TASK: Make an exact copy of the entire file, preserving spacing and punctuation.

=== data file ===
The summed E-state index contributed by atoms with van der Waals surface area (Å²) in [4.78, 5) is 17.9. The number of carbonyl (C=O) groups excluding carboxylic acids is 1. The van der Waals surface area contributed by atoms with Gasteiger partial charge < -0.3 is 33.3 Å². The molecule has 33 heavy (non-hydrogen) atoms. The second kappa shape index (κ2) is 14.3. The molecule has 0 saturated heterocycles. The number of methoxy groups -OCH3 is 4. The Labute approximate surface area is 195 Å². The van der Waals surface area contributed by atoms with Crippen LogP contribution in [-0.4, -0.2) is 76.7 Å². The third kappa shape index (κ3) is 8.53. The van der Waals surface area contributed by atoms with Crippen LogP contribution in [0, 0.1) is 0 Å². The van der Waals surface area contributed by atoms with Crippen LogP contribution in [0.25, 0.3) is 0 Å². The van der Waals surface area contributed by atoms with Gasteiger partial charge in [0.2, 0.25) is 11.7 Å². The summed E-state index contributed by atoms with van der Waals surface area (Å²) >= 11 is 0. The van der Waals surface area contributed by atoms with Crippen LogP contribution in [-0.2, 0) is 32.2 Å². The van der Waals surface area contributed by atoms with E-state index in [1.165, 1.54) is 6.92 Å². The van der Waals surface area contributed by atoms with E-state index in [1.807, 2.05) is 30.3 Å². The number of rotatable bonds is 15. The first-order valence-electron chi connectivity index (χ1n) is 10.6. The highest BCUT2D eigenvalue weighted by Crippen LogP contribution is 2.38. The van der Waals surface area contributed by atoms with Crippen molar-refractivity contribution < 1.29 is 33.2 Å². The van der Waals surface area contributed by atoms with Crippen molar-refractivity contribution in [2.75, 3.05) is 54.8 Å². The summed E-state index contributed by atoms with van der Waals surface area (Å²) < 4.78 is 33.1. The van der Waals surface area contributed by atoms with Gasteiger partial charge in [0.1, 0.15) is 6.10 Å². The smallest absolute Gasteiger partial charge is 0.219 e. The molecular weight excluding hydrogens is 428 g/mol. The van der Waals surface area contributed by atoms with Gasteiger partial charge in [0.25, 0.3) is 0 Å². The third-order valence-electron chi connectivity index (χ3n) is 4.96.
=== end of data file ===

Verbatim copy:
The summed E-state index contributed by atoms with van der Waals surface area (Å²) in [4.78, 5) is 17.9. The number of carbonyl (C=O) groups excluding carboxylic acids is 1. The van der Waals surface area contributed by atoms with Gasteiger partial charge < -0.3 is 33.3 Å². The molecule has 33 heavy (non-hydrogen) atoms. The second kappa shape index (κ2) is 14.3. The molecule has 0 saturated heterocycles. The number of methoxy groups -OCH3 is 4. The Labute approximate surface area is 195 Å². The van der Waals surface area contributed by atoms with Crippen LogP contribution in [-0.4, -0.2) is 76.7 Å². The third kappa shape index (κ3) is 8.53. The van der Waals surface area contributed by atoms with Crippen LogP contribution in [0, 0.1) is 0 Å². The van der Waals surface area contributed by atoms with Crippen LogP contribution in [0.25, 0.3) is 0 Å². The van der Waals surface area contributed by atoms with Gasteiger partial charge in [0.2, 0.25) is 11.7 Å². The summed E-state index contributed by atoms with van der Waals surface area (Å²) >= 11 is 0. The van der Waals surface area contributed by atoms with Crippen LogP contribution in [-0.2, 0) is 32.2 Å². The van der Waals surface area contributed by atoms with E-state index in [1.165, 1.54) is 6.92 Å². The van der Waals surface area contributed by atoms with E-state index in [1.807, 2.05) is 30.3 Å². The number of rotatable bonds is 15. The first-order valence-electron chi connectivity index (χ1n) is 10.6. The highest BCUT2D eigenvalue weighted by Crippen LogP contribution is 2.38. The van der Waals surface area contributed by atoms with Crippen molar-refractivity contribution < 1.29 is 33.2 Å². The van der Waals surface area contributed by atoms with Crippen molar-refractivity contribution in [2.75, 3.05) is 54.8 Å². The summed E-state index contributed by atoms with van der Waals surface area (Å²) < 4.78 is 33.1. The van der Waals surface area contributed by atoms with Gasteiger partial charge in [0.1, 0.15) is 6.10 Å². The smallest absolute Gasteiger partial charge is 0.219 e. The molecular weight excluding hydrogens is 428 g/mol. The van der Waals surface area contributed by atoms with Gasteiger partial charge in [0.25, 0.3) is 0 Å². The third-order valence-electron chi connectivity index (χ3n) is 4.96.